The last decade has seen a slow move toward nationwide marijuana legalization. The Pew Research Center reported at the beginning of January that 61% of Americans support marijuana legalization. An April Quinnipiac University poll put the number at 63%. There’s clear and unprecedented support for legal pot.

But what will happen to our communities and our quality of life if marijuana is legalized? Moreover, talk is cheap: people might say they want pot legalized, but do they walk the talk, so to speak, with where they choose to live?

Apparently, they do. According to new research published in the July 2018 issue of Economic Inquiry, legalizing retail sales of marijuana in Colorado increased housing values by about 6%—or an average of $15,600 per house.

Using data on home sales from 2010 through 2015, economists Cheng Cheng and Walter J. Mayer from the University of Mississippi and FNC, Inc. Director of research Yanling Mayer compared the increases in home prices in Colorado municipalities that legalized retail marijuana sales to home prices in Colorado municipalities that did not and found that there was a bigger jump in home prices in municipalities that legalized retail marijuana sales. Legalizing pot stores, it seems, increased home values.

So how does this happen? One of the cool things about real estate prices is that they reflect a lot more than just walls, roofs, and lawns. They also reflect the value of local amenities (like a nearby park) and local disamenities (like a nearby landfill).

When people decide where to live, they “vote” with their feet and their money for different bundles of local public policies (here’s the Wikipedia page for the Tiebout model). Real estate prices reflect--not always perfectly--people’s willingness to pay for different bundles of public policies and local amenities. Real estate prices reflect whether people think a policy makes a place a more attractive or less attractive place to live.

The researchers’ evidence suggests that legalizing retail marijuana sales is more like a park than a landfill. As judged by the effect on real estate prices, legal retail marijuana sales make a town a place where more people want to live and fewer people want to leave.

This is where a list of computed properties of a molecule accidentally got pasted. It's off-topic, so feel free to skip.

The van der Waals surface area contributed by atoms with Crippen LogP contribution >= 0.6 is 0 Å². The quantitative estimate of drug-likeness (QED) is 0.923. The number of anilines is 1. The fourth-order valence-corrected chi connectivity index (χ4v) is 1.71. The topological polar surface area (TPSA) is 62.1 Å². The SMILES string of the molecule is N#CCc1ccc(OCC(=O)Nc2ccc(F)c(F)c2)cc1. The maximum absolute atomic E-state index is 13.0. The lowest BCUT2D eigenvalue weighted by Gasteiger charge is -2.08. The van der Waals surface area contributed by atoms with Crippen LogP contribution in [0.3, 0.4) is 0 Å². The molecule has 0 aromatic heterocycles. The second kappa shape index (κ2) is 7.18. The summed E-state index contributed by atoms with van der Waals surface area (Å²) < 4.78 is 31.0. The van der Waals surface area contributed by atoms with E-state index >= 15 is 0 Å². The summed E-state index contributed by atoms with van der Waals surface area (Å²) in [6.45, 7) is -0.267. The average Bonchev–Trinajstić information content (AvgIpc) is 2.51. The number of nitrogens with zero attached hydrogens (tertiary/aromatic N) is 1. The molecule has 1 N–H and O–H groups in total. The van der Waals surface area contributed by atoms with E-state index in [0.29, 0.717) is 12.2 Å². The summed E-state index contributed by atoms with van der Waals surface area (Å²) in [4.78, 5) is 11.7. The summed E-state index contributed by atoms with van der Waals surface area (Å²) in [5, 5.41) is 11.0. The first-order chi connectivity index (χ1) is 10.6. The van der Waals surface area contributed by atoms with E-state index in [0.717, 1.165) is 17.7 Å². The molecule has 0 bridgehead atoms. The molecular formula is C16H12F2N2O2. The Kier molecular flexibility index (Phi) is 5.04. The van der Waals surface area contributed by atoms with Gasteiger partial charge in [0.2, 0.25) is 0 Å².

Theoretically, this could go either way. Perhaps people don’t want to live near a marijuana store. Maybe pot shops attract a bad element. Maybe pot is an input into other crimes, like intoxicated driving or what have you.

If these costs exceeded the benefits in the minds of potential home buyers, then we would expect to see prices fall. But we don’t: the researchers’ evidence suggests that people are willing to pay more to live in places where retail marijuana sales are legal. As they note, the timing of the jump in home prices is coincident with the legalization of retail marijuana sales. This suggests there’s a causal effect.

This is closer to the first word than the last word on the local effects of marijuana legalization. I expect we will see a series of follow-up studies using data from other states that have legalized retail marijuana sales and different methods to identify the effect of marijuana legalization and the legalization of retail marijuana sales on home prices. These will give us a much clearer picture. For now, though, the evidence suggests that homebuyers think pot shops are good neighbors—or, at least, not bad ones.